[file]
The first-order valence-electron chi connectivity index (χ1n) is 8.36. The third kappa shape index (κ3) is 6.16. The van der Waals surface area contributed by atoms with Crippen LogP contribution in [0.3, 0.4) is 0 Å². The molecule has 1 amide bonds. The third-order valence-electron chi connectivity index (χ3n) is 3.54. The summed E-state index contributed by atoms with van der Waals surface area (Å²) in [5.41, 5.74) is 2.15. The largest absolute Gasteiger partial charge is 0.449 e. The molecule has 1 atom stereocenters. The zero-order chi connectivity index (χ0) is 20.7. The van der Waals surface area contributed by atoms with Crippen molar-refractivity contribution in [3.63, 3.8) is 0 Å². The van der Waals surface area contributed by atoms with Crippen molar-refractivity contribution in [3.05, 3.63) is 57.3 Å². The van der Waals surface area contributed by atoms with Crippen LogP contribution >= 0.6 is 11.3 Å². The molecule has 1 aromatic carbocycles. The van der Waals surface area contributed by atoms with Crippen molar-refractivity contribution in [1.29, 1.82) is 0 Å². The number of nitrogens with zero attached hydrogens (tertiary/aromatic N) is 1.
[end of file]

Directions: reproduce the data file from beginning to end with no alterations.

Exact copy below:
The first-order valence-electron chi connectivity index (χ1n) is 8.36. The third kappa shape index (κ3) is 6.16. The van der Waals surface area contributed by atoms with Crippen LogP contribution in [0.3, 0.4) is 0 Å². The molecule has 1 amide bonds. The third-order valence-electron chi connectivity index (χ3n) is 3.54. The summed E-state index contributed by atoms with van der Waals surface area (Å²) in [5.41, 5.74) is 2.15. The largest absolute Gasteiger partial charge is 0.449 e. The molecule has 1 atom stereocenters. The zero-order chi connectivity index (χ0) is 20.7. The van der Waals surface area contributed by atoms with Crippen molar-refractivity contribution in [3.63, 3.8) is 0 Å². The van der Waals surface area contributed by atoms with Crippen molar-refractivity contribution in [3.05, 3.63) is 57.3 Å². The van der Waals surface area contributed by atoms with Crippen LogP contribution >= 0.6 is 11.3 Å². The molecule has 1 aromatic carbocycles. The van der Waals surface area contributed by atoms with Crippen molar-refractivity contribution in [1.29, 1.82) is 0 Å². The number of nitrogens with zero attached hydrogens (tertiary/aromatic N) is 1.